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Discussion Starter #9
Rob,

Can you post another picture showing the full quarter damage as well as the door, I would suggest ordering a full quarter skin and cut out only the areas that are damaged on the car and then cut the skin for the areas that need to be replaced. The 65 body lines are the same from the front of the door to the rear bumper. You could use a portion of the skin from behind the rear tire to replace the damaged panel for the door.

How is the rear lower part of the existing quarter?

I will have to snap one tonight. Its in the garage now and body coming off the frame as we speak so it may have to be at a bit of an angle.

I wanted to do just that if I did go skin - cut and replace as needed. at least I could put the welds where i wanted them etc.

The rear lower needs a drop down. It had rust I am ssuming and the prior owner cut the bottom of it off and the bottom of the drop down from the trunk.

Below is where the damage is:

Green is welding scars and dips in the panel. the pink right beside it is waveyness and the other pink near the door is all dents. The door has an impression in it which leads to the quarter. Was struck in the door, object slide down the door into the door jamb, pulled the metal back and then wrinkled the quarter all under the rear window. The welding was from another issue it seems. the door jamb is pulled back a hair because of it. Blue is where the panel has been cut by a prior owner already

If I were to go full quarter it would make sense likely to do the door jamb at least most of it anyway and since the body line is messed up generally from the front of the 1/4 until about the beginning of the trunk that whole section seems like it should be replaced. The section above the rocker is nice. The section below the trunk is nice down till the cut.

OPGI tells me the skin includes the door jamb and the trunk channel and the top end runs flat from the window edge back. The roof sail panel area from the first pics you can see needs a bit of work too. We will see what blasting reveals.
 

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I replaced both of my quarters with skins, if you click on my photos you will find the images on about page 22, maybe consider using the rear section of your trashed quarter to repair the door and replace the majority of the quarter with the skin. The car should be placed back on the frame with new bushings to do major surgery such as a quarter panel replacement. I would recommend using a flanging tool to flange the body to allow a flush fit with added strengh. The flanging tool also includes a hole punch for the skin's edge so you will be able to plug weld the 2 panels together. I also welded the edge of the skin to the body. Post pictures of your progress.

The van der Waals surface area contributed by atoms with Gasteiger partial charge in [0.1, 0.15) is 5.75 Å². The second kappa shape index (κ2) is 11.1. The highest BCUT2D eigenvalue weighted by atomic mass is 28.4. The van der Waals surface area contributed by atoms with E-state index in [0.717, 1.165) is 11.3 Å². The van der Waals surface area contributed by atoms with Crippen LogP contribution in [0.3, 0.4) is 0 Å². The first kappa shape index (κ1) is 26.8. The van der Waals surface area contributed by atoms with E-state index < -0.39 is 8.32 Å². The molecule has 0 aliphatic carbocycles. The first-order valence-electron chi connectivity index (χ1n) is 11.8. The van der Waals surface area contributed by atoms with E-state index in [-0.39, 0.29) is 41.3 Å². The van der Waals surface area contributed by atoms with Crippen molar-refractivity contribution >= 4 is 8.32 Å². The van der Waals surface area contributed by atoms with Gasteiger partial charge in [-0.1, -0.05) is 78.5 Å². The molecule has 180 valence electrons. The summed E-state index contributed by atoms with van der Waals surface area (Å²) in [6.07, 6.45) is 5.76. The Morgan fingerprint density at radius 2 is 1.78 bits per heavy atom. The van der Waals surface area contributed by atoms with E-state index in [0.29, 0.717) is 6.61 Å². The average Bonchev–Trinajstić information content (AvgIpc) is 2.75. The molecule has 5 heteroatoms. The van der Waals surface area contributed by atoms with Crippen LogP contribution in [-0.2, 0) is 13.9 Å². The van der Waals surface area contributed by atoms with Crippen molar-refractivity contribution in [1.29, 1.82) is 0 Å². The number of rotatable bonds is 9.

Flanger/Punch Tool Pneumatic 7/32""

Good luck,

 

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Discussion Starter #11
Ahhh Randy I like that little door trick!

Will post when I dive into it. Car goes to the blasters this weekend.
 

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Rob, I'd still replace the 1/4. Way over half of your panel has damage and it's already been repaired once before and you need a lower 1/4 patch panel and the the trunk drop down. The door jamb you will have to fix anyway and after you remove the old skin you'll have more room to work on the areas that need attention like the door jamb and the "scoop" and dents on the top of 1/4 and the sailpanel. you should be able to get to that area to hammer and dolly with the skin out of the way. when you cut the old skin away be sure and leave more than enough to fasten the new panel ( you can always trim it back if you need to).Also with old skin gone you can work on the outer wheelhouse to bring it back into alignment with new 1/4. You won't have a lot of welding seams to try to hide and don't have to worry about warpage as much. Replacing the 1/4 IS a pretty big job but would still be easier,faster and cheaper than trying to cut and fit patch panels into an already damaged panel and then trying to get everything smooth enough for paint. You'll still have body work to do on the seams of the new 1/4 but not near as much as cutting and splicing. Good luck.
 

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Discussion Starter #13
Thanks mrdon. I have had people tell me both things. It just sketches me out a little replacing the 1/4 (aside from my desire to save the original metal). It seems more amd more like that is the path I have to take.

Frame is finally down to, well, the frame. So just some little parts breakdowns of other stuff I want to get blasted and then FINALLY I will have it sent to the media blaster. Then I can see what I am really working with back there too.